Fruit Flies Key to Obesity Gene?

Regular readers of this blog will recall my previous comments on Gov. Palin’s remark regarding the considerable waste of public money on studying the fruit fly (drosophila melanogaster).

As a case in point – today a story on how fruit fly research helped identify a key gene for lipid metabolism in humans. The work, by Chao-Qiang Lai and colleagues from Tufts University, Boston, MA, USA. published in this month’s issue of OBESITY, is actually about a gene called WDTC1, which happens to be the ortholog of the drosophila adp gene, a key gene in fat metabolism. Flies and mice that lack this gene have increased fat storage and appear starvation resistant and less active, whereas overexpression of this gene leads to lean metabolically healthy animals.

In their genetic analyses of around 2000 adults of two ethnically diverse US populations, two WDTC1 SNPs were strongly associated with obesity with homozygote and heterozygote carriers of the major allele i22835A, representing ~96% of the population, having significantly higher mean BMI (around 31) than noncarriers (around 28.6). Conversely, homozygotes of the minor allele i22835G were leaner and were 74% less likely to be overweight or obese compared to homozygote carriers of the major allele.

Interestingly, there appeared to be a strong interaction of monounsaturated fatty acid (MUFA) intake and genotpype, in that with higher MUFA intake, minor allele carriers of SNP i22835A>G had higher BMIs, whereas major allele carriers had lower BMIs.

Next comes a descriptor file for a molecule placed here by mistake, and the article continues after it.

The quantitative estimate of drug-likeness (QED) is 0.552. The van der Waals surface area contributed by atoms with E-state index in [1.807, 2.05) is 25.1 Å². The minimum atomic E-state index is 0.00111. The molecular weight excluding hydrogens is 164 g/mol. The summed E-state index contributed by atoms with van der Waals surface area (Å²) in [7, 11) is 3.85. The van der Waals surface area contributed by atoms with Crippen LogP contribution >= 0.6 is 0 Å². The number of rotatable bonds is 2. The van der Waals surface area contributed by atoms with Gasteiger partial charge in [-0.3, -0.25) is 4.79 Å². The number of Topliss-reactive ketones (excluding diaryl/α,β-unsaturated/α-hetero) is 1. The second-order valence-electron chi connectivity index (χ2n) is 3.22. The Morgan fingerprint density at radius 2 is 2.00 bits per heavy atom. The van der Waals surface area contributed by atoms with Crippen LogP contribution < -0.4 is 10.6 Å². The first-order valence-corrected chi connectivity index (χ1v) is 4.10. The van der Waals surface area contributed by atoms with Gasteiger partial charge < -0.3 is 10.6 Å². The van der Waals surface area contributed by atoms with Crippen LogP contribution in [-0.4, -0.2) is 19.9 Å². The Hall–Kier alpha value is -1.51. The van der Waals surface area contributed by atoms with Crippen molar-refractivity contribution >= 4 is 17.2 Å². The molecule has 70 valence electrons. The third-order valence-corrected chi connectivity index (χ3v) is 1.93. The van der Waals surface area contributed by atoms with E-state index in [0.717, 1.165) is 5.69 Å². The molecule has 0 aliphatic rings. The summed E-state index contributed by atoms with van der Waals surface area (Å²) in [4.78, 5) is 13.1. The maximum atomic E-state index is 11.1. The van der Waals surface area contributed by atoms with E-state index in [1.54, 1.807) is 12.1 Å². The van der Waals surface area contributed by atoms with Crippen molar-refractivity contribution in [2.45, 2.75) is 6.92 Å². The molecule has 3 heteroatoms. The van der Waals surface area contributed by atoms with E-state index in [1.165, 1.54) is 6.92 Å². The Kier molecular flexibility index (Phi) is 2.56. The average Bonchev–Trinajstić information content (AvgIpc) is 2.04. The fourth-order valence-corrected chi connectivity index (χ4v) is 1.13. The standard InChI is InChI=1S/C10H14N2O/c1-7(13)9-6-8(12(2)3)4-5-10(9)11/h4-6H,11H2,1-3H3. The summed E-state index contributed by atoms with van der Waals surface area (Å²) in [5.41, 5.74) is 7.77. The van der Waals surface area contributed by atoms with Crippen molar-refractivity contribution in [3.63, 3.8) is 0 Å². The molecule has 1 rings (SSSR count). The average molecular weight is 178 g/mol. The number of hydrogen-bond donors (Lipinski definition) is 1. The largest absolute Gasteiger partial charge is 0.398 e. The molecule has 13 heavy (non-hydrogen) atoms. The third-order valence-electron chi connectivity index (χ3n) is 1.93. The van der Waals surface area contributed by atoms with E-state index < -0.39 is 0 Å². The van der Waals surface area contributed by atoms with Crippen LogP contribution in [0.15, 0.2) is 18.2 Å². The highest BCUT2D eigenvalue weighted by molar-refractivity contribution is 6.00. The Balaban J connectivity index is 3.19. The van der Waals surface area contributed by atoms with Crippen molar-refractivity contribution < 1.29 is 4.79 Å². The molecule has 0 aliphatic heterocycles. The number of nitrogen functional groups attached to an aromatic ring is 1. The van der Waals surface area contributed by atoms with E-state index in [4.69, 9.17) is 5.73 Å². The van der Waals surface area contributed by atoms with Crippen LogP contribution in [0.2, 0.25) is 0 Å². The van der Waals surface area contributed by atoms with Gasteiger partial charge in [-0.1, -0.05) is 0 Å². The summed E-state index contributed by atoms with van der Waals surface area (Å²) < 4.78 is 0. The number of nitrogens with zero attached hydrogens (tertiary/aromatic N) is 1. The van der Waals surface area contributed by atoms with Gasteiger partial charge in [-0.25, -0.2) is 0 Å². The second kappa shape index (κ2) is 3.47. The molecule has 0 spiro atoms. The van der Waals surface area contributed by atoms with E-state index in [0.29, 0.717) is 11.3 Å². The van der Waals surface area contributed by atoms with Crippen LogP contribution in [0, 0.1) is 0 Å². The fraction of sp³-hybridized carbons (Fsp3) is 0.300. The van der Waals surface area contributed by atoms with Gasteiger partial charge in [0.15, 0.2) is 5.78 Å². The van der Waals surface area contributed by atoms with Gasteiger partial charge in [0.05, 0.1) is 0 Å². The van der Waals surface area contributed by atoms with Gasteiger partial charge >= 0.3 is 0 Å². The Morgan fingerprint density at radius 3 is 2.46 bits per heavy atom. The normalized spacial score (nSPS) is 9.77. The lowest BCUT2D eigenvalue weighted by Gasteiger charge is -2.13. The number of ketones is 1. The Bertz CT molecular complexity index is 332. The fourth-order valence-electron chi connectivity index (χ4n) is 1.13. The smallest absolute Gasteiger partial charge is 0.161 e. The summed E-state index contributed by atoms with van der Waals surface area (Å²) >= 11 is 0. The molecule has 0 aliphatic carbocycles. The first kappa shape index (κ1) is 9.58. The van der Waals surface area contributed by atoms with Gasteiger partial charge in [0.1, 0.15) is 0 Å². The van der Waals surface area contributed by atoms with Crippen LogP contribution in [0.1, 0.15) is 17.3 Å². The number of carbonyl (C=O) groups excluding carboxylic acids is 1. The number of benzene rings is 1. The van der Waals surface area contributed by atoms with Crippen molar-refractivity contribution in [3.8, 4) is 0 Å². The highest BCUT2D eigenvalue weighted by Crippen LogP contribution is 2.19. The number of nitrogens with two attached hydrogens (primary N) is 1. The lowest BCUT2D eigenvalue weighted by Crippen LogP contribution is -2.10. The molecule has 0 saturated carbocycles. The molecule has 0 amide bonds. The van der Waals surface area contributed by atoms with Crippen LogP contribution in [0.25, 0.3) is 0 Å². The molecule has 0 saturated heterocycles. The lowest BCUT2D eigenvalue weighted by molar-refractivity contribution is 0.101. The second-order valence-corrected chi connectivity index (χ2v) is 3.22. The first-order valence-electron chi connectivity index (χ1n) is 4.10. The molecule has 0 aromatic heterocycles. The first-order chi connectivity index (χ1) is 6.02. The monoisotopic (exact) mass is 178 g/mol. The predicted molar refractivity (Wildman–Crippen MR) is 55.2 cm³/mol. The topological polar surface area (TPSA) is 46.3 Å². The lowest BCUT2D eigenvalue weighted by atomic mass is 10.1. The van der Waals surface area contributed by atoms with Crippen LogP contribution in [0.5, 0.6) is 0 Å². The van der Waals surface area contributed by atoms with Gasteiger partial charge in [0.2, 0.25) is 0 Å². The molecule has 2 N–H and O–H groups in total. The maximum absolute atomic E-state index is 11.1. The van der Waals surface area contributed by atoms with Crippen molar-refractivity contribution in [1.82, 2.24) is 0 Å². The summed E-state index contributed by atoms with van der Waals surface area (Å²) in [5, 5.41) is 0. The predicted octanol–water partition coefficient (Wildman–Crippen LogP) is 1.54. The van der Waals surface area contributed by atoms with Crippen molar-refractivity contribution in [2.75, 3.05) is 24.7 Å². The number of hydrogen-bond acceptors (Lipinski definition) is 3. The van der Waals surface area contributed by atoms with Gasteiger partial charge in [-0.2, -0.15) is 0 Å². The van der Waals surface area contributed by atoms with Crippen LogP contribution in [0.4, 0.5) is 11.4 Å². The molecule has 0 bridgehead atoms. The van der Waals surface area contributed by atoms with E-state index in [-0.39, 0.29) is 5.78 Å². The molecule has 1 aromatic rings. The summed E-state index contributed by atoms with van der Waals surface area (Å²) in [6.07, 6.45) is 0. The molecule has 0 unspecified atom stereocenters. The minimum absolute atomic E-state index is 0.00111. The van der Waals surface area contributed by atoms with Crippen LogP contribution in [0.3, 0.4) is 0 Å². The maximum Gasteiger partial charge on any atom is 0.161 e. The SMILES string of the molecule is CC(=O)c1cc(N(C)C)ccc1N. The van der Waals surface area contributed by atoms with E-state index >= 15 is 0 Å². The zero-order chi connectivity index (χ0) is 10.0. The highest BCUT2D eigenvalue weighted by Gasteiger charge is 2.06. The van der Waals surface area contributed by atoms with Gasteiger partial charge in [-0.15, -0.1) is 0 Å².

Based on their analyses, the authors suggest that the i22835A allele may represent the ancestral “thrifty genotype” that would have conferred resistance to starvation during times of famine, but today contribute to obesity.

But once again, although exciting, the interpretation and clinical utility of these findings is limited. Firstly, there is substantial heterogeneity in the association of these genetic variants and obesity in the two sample populations; also the interaction with MUFA was found in one population but not in the other.

Thus, while this study certainly strongly suggests that the WDTC1 plays a role in human fat metabolism and obesity, we are still far from developing a genetic test or a new treatment for obesity. Much remains to be done before such findings can be one day turned into better prevention or treatment.

Edmonton, Alberta